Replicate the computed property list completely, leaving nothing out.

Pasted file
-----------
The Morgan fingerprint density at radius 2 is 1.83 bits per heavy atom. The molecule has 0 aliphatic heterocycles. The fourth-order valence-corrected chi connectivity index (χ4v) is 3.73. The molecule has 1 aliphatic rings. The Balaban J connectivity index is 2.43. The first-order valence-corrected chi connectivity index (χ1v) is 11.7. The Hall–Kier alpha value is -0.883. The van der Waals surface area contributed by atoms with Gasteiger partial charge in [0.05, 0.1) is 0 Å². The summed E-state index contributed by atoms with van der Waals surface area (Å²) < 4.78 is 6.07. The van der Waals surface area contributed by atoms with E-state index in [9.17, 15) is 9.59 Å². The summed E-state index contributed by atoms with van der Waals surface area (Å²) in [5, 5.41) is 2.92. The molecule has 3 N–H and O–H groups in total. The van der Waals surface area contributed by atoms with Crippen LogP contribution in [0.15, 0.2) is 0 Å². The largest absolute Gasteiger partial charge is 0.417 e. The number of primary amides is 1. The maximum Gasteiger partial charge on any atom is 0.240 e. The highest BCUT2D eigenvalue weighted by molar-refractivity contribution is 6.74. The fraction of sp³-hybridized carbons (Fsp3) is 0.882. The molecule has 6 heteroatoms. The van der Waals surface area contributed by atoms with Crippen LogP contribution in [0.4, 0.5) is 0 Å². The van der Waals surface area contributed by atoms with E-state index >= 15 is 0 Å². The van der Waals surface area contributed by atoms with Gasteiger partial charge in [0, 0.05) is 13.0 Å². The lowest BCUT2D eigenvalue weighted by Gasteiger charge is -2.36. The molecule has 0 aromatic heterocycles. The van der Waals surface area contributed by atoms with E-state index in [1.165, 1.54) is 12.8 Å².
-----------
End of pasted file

The Morgan fingerprint density at radius 2 is 1.83 bits per heavy atom. The molecule has 0 aliphatic heterocycles. The fourth-order valence-corrected chi connectivity index (χ4v) is 3.73. The molecule has 1 aliphatic rings. The Balaban J connectivity index is 2.43. The first-order valence-corrected chi connectivity index (χ1v) is 11.7. The Hall–Kier alpha value is -0.883. The van der Waals surface area contributed by atoms with Gasteiger partial charge in [0.05, 0.1) is 0 Å². The summed E-state index contributed by atoms with van der Waals surface area (Å²) < 4.78 is 6.07. The van der Waals surface area contributed by atoms with E-state index in [9.17, 15) is 9.59 Å². The summed E-state index contributed by atoms with van der Waals surface area (Å²) in [5, 5.41) is 2.92. The molecule has 3 N–H and O–H groups in total. The van der Waals surface area contributed by atoms with Crippen LogP contribution in [0.15, 0.2) is 0 Å². The largest absolute Gasteiger partial charge is 0.417 e. The number of primary amides is 1. The maximum Gasteiger partial charge on any atom is 0.240 e. The highest BCUT2D eigenvalue weighted by molar-refractivity contribution is 6.74. The fraction of sp³-hybridized carbons (Fsp3) is 0.882. The molecule has 6 heteroatoms. The van der Waals surface area contributed by atoms with Crippen LogP contribution in [0.4, 0.5) is 0 Å². The van der Waals surface area contributed by atoms with E-state index >= 15 is 0 Å². The van der Waals surface area contributed by atoms with Gasteiger partial charge in [0, 0.05) is 13.0 Å². The lowest BCUT2D eigenvalue weighted by Gasteiger charge is -2.36. The molecule has 0 aromatic heterocycles. The van der Waals surface area contributed by atoms with E-state index in [1.165, 1.54) is 12.8 Å².